An important story, and a nice one to read. Please take it to heart.
A Conservation Story In My Front Yard
I travel far to write and photograph endangered species stories for children’s books and articles: wild dogs in Africa, Thai elephants, orangutans, nesting sea turtles. Yesterday a story about one of the most important disappearing-species came right to my front yard.
A visiting friend noticed insects swarming under my crabapple. “I think they’re bees,” Barb said.
“No,” I said, wandering outside. From behind my screen door they just looked like some innocuous fliers. My gaze fell on a swollen tree branch. I thought it was burl or gall but this lump writhed. Bees. I was pretty sure they were honey bees. Although I advocate for wildlife, I felt panicky. Two girls were attacked by bees in my yard once; and my dog was one week out from major surgery. My mind flew to the quickest way to rid my yard of the swarm – Orkin – but I knew it was wrong and also now illegal to kill honeybees. I called my husband to take a look and he murmured, “Hmmm, I saw a sign down the road that said, ‘honey bee swarms wanted’.” I drove to the sign, called the number and began entreating the man on the other end of the line, Joe Hurley, to come right away. He said he’d cancel his planned meeting and would be at my house in ten minutes.
Joe Hurley, owner of owner of Kettle Ridge Farm on Benson Road in Victor, showed up with smoker, plastic bin and saw. He donned netted hat and gloves. He lit a smoker and stoked it with sweet smelling grass. He eyed the swarm. “A couple thousand. Relatively small hive,” Joe said. A large hive can house 10,000 bees or more. He said my small crabapple wouldn’t have been appropriate for the new hive and that the swarm would have moved on within a couple of hours to a couple of days (“maybe into your attic,” he said and smiled.). Joe Hurley said honey bees were least aggressive when on the move. “Honey bees are usually only aggressive when protecting honey,” he said. The bees’ original hive was overpopulated. The queen had laid eggs in her former hive and taken off with half the hive’s bees to build a new home hive.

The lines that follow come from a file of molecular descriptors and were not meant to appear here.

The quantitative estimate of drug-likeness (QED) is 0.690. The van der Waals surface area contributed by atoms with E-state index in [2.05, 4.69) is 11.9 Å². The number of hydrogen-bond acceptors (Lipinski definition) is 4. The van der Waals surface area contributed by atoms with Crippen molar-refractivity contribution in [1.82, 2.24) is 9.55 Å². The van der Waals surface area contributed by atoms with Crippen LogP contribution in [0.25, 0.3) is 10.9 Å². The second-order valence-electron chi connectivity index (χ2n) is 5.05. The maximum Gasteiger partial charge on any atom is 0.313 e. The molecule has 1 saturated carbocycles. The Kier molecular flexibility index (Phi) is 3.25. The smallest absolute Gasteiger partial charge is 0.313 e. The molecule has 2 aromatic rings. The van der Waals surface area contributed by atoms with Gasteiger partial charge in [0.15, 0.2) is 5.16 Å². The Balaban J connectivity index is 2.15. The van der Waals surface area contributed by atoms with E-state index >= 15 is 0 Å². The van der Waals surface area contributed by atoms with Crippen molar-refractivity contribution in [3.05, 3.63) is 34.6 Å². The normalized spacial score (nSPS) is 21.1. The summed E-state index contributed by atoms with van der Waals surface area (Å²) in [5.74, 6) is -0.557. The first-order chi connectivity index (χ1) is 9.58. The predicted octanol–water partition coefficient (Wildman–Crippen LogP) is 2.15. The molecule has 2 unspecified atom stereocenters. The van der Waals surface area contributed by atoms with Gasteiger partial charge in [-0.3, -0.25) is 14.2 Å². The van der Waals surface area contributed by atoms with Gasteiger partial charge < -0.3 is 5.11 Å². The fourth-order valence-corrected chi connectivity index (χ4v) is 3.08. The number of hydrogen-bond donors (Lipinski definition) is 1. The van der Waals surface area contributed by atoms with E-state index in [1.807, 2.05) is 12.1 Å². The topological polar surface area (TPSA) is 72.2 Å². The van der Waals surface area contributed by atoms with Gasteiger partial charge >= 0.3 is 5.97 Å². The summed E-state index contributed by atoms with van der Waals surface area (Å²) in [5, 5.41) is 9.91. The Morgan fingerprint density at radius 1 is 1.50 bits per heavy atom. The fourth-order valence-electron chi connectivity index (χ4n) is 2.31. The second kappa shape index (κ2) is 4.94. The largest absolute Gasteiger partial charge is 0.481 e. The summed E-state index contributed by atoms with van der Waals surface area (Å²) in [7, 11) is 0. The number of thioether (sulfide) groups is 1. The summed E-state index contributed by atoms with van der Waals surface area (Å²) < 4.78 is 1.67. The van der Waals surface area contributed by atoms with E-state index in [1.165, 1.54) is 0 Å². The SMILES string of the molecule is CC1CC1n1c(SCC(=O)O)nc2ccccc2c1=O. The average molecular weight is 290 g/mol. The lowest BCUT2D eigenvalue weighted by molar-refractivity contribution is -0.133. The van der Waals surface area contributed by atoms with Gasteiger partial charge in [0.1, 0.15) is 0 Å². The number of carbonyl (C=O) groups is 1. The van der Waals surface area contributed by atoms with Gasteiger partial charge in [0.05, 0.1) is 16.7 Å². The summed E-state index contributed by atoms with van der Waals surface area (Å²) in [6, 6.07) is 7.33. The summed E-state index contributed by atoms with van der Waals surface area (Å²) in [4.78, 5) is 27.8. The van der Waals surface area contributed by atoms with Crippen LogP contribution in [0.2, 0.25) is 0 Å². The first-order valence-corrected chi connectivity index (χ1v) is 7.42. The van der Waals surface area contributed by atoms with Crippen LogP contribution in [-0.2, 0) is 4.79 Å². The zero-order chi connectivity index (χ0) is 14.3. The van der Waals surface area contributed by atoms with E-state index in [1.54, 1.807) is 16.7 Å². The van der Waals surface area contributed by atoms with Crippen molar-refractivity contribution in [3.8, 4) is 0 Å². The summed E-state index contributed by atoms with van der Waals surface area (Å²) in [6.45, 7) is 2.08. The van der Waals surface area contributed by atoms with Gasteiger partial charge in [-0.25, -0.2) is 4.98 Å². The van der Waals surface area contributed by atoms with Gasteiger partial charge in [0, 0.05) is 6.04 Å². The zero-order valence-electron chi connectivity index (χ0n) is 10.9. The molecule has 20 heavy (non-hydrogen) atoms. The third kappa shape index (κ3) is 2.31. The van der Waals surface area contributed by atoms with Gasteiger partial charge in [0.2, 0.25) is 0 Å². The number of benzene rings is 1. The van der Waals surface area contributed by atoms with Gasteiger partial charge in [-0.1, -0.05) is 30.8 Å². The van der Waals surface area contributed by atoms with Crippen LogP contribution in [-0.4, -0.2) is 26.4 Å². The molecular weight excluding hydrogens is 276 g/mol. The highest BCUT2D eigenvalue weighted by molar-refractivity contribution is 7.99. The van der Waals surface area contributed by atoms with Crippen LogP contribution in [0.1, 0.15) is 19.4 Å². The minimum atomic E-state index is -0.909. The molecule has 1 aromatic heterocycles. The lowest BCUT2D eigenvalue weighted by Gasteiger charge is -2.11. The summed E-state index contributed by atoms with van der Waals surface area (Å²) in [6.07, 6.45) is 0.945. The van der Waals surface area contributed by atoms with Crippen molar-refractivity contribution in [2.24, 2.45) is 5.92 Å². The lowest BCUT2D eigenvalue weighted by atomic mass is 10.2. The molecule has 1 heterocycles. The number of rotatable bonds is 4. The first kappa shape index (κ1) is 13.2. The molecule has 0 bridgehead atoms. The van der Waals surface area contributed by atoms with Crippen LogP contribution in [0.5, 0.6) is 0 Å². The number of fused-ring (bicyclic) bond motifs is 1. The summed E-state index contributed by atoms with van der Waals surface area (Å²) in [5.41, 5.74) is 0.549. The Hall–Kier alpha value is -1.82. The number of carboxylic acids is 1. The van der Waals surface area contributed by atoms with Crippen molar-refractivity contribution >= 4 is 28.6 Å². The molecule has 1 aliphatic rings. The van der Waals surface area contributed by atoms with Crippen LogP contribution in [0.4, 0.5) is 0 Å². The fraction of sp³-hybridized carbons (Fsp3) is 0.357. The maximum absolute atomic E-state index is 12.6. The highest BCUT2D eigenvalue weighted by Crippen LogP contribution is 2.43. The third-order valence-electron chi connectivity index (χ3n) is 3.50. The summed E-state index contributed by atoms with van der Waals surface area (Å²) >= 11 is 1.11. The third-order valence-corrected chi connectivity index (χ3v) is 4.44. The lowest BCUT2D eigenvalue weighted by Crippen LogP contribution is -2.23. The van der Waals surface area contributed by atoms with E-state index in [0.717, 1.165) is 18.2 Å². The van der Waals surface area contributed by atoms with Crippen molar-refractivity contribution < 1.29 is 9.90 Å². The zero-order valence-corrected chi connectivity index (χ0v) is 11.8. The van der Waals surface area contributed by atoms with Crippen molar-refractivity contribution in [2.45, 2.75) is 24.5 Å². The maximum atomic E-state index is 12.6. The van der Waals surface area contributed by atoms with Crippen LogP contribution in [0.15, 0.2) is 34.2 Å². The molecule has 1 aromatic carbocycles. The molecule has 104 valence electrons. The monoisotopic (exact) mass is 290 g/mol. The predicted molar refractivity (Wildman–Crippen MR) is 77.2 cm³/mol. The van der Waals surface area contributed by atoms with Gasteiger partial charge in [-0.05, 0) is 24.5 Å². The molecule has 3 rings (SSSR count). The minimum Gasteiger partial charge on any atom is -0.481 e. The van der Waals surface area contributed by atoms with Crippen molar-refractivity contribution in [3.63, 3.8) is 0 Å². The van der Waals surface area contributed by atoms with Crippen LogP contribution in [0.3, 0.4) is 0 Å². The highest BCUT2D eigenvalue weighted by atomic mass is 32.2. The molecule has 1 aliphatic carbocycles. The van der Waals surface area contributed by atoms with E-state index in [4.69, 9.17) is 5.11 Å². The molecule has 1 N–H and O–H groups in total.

Joe Hurley climbed a ladder and smoked the bees into a sleepy state, then gently hand-sawed the branch. It proved, however, difficult to sever the limb. He said, “I’m going to shake them into the bin.” That didn’t sound good. I back-walked fast and far down the hill of my front yard, realizing I’d now placed myself much farther from the safety of my house. But, since I was still within my zoom lens’ range I stayed outside. Joe shook the branch with the swarm and most fell into the bin. A good number still flew around, separated from the captured swarm. Those still free clustered back on the branch. Joe Hurley stared into the bin.
“What are you looking for?” I asked. “The queen,” Joe Hurley said. “If the queen isn’t in there, I have to get the rest of the bees.” He gazed some more. No queen to be seen. Back up the ladder he climbed, sawing the branch until it severed. He gently shook the bees on the branch into the bin. He watched for several minutes more and shook his head. Still no queen to be seen.
“If the bees cluster again, call me,” he said. A few hours later, the bees still swarmed the branch.
“The queen could be there, or the bees could just be on the branch because the queen’s stench is on it,” he said over the phone. But he returned and captured the remaining honey bees. This time he was sure he’d captured them all. By dark, only twenty-five or so bees swarmed the branch that now lay in the grass.
A side note: Joe Hurley never got stung and neither did I.
Postscript from Cathleen
Honeybees numbers are in drastic decline and the reason is a mystery. Remember, a swarm will only alight on a branch for a few hours to a few days. You may want to just leave the bees to find their new home in the wild. But, if you want a swarm removed contact: Andy 07787758033